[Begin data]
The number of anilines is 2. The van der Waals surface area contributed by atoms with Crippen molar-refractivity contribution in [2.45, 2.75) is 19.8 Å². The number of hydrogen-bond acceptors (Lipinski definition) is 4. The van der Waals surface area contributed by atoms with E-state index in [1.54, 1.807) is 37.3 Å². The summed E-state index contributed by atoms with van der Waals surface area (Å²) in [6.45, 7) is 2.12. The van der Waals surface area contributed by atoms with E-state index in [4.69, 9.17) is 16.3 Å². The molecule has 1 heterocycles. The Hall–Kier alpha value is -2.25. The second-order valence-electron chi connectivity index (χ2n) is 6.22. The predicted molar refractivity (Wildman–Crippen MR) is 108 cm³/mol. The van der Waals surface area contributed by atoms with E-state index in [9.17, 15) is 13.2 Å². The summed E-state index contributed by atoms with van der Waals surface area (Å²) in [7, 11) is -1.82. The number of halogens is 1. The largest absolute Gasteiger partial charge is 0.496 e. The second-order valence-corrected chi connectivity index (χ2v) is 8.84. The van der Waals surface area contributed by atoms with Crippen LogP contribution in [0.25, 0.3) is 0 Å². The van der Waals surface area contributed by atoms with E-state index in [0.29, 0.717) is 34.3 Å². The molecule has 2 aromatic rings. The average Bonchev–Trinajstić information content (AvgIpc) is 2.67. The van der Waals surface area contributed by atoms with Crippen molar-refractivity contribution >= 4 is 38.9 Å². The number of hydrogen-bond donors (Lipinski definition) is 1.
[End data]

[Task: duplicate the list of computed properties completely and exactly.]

The number of anilines is 2. The van der Waals surface area contributed by atoms with Crippen molar-refractivity contribution in [2.45, 2.75) is 19.8 Å². The number of hydrogen-bond acceptors (Lipinski definition) is 4. The van der Waals surface area contributed by atoms with E-state index in [1.54, 1.807) is 37.3 Å². The summed E-state index contributed by atoms with van der Waals surface area (Å²) in [6.45, 7) is 2.12. The van der Waals surface area contributed by atoms with E-state index in [4.69, 9.17) is 16.3 Å². The molecule has 1 heterocycles. The Hall–Kier alpha value is -2.25. The second-order valence-electron chi connectivity index (χ2n) is 6.22. The predicted molar refractivity (Wildman–Crippen MR) is 108 cm³/mol. The van der Waals surface area contributed by atoms with E-state index in [9.17, 15) is 13.2 Å². The summed E-state index contributed by atoms with van der Waals surface area (Å²) in [7, 11) is -1.82. The number of halogens is 1. The largest absolute Gasteiger partial charge is 0.496 e. The second-order valence-corrected chi connectivity index (χ2v) is 8.84. The van der Waals surface area contributed by atoms with Crippen LogP contribution in [0.25, 0.3) is 0 Å². The van der Waals surface area contributed by atoms with E-state index in [0.29, 0.717) is 34.3 Å². The molecule has 2 aromatic rings. The average Bonchev–Trinajstić information content (AvgIpc) is 2.67. The van der Waals surface area contributed by atoms with Crippen molar-refractivity contribution >= 4 is 38.9 Å². The number of hydrogen-bond donors (Lipinski definition) is 1.